Care home worker cautioned for theft

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A CARE home worker at the centre of a police probe following allegations cash went missing from residents has resigned.

Detectives were called to investigate reports that money from Gardner House Care Home, in Brierton Lane, Hartlepool, had been stolen.

Lisa Newbury, 42, was working at the care home at the time of the investigation and has since resigned from her position.

A spokeswoman for Cleveland Police confirmed that a

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42-year-old woman has now been cautioned for theft after police inquiries came to a close.

The amount of cash involved in the allegations has never been disclosed.

Miss Newbury, of Mowbray Road, Hartlepool, refused to speak to the Mail about the allegations.

Community Integrated Care (CIC), which runs the 29-bed home, confirmed that a staff member was suspended and resigned after the matter came to light.

They have also vowed to repay any residents who have had cash stolen from them.

A spokesman for CIC, which operates more than 250 homes across the UK and has a northern base in Darlington, said: “A member of staff was suspended and resigned following allegations that they had stolen money from Gardner House Care Home, Hartlepool.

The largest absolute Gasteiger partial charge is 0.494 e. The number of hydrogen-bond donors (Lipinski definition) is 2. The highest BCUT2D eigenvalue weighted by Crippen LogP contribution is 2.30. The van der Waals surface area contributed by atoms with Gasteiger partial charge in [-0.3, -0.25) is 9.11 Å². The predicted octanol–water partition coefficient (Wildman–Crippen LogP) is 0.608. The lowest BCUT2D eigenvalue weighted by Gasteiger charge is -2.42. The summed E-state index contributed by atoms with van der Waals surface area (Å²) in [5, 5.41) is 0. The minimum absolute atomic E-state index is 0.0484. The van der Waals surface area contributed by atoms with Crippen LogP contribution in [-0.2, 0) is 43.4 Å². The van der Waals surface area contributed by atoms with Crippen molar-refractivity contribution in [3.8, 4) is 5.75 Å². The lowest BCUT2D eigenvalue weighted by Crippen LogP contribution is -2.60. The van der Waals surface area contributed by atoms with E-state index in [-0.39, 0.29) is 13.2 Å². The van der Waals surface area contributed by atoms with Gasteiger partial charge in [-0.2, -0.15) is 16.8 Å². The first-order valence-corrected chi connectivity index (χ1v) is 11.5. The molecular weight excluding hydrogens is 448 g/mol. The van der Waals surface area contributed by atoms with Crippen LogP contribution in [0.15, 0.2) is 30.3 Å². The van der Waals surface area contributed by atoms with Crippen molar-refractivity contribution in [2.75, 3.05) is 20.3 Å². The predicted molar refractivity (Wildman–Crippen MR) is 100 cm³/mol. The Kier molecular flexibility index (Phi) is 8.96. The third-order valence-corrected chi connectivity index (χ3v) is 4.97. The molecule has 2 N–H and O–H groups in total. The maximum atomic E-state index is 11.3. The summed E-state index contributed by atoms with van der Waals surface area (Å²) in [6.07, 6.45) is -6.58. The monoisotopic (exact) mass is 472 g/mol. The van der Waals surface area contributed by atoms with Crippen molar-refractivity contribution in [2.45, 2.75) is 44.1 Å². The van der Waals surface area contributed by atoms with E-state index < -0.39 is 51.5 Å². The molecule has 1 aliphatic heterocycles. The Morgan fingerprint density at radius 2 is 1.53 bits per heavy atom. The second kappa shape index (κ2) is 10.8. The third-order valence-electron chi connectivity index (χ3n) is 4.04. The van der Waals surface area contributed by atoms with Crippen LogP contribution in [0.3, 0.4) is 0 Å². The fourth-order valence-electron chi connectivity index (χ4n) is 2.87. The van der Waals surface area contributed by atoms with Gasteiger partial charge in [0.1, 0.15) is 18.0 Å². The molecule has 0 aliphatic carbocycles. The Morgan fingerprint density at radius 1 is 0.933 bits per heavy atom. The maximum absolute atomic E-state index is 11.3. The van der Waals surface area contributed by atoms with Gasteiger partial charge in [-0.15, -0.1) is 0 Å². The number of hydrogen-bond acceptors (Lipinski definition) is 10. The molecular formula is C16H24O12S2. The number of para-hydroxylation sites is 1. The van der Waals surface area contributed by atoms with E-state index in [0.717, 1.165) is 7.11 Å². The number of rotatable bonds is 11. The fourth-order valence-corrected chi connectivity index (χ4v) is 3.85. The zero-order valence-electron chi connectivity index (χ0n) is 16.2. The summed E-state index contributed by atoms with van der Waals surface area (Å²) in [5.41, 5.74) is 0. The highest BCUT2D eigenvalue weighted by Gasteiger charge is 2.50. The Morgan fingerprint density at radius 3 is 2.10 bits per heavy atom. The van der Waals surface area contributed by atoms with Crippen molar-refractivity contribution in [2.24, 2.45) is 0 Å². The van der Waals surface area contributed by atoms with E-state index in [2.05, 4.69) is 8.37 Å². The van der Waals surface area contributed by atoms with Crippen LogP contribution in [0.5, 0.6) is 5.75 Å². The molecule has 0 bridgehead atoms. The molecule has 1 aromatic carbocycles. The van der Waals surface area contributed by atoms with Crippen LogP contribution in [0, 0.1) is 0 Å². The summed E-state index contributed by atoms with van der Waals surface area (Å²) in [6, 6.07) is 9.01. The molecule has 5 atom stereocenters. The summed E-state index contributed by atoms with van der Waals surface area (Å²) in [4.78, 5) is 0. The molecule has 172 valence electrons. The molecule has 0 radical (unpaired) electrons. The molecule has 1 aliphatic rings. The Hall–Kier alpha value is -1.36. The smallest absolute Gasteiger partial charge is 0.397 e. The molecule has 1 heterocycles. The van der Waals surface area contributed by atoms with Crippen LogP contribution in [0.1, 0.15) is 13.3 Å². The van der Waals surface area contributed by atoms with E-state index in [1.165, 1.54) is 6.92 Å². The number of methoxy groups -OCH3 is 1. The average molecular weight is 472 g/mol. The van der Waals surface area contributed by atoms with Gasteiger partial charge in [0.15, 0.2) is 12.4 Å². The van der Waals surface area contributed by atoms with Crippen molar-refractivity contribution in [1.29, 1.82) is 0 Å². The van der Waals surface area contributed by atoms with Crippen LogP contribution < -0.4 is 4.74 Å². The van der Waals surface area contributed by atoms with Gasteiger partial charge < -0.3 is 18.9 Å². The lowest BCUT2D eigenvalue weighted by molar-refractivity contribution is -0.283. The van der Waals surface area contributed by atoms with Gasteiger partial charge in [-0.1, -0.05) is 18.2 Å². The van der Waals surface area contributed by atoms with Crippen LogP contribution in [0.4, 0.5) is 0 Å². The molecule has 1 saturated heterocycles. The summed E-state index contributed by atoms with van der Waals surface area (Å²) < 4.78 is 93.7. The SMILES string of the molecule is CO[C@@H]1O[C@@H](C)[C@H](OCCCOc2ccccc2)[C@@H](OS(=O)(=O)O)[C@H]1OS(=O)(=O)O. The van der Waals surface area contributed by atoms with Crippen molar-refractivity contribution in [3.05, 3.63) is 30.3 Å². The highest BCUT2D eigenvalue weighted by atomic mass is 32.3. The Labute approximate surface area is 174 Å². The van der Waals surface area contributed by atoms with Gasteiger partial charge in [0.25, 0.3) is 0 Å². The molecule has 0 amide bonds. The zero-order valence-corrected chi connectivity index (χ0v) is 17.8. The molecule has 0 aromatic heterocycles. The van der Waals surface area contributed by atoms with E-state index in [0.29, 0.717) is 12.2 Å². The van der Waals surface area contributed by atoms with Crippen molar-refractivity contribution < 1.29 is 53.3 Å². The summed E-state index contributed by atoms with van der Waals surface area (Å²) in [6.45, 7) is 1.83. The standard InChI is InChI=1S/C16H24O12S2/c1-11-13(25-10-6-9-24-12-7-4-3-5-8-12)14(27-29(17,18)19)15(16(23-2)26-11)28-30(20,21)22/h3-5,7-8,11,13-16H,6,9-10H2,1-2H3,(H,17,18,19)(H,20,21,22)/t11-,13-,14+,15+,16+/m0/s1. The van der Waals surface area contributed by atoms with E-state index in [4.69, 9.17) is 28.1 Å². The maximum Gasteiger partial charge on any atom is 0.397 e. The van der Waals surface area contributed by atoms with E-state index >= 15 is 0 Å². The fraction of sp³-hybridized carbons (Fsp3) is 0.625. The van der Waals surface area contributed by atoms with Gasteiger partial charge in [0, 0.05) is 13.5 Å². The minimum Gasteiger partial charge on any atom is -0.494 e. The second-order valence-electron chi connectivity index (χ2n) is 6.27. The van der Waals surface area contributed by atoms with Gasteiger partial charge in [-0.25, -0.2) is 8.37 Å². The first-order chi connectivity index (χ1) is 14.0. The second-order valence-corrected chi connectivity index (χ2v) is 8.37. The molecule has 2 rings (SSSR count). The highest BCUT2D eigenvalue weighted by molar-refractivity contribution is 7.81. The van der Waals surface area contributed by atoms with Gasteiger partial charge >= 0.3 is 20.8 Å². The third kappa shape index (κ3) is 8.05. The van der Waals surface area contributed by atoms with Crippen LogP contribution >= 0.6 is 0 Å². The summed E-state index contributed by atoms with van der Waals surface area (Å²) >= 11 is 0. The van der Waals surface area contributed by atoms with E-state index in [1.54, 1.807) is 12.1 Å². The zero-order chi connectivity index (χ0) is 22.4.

“Upon receiving the allegations, CIC immediately alerted the police and safeguarding team and fully supported their subsequent investigations.

“The police have since arrested and cautioned the former employee.

“CIC will now thoroughly investigate this matter and will ensure that residents will not be financially disadvantaged by the actions of this individual.”

A Cleveland Police spokeswoman said: “A 42-year-old woman has received a police caution for theft in relation to an incident at a care home in Hartlepool.

“Guidelines for giving a caution are set down by the Home Office and each case is dealt with on an individual basis.

“When making a decision to caution, a number of factors will be taken into consideration, for example whether the individual has any previous convictions.”

The Home Office say cautions are used to deal “quickly and simply with those who commit less serious crimes”.

Those given cautions are officially warned about their behaviour, and told that if they re-offend they are likely to be charged.

Police can only give cautions if there is evidence that the offender is guilty and they admit the crime, they are over 18 and they accept to be given a caution.

It is not a criminal conviction, but it is recorded on the police database.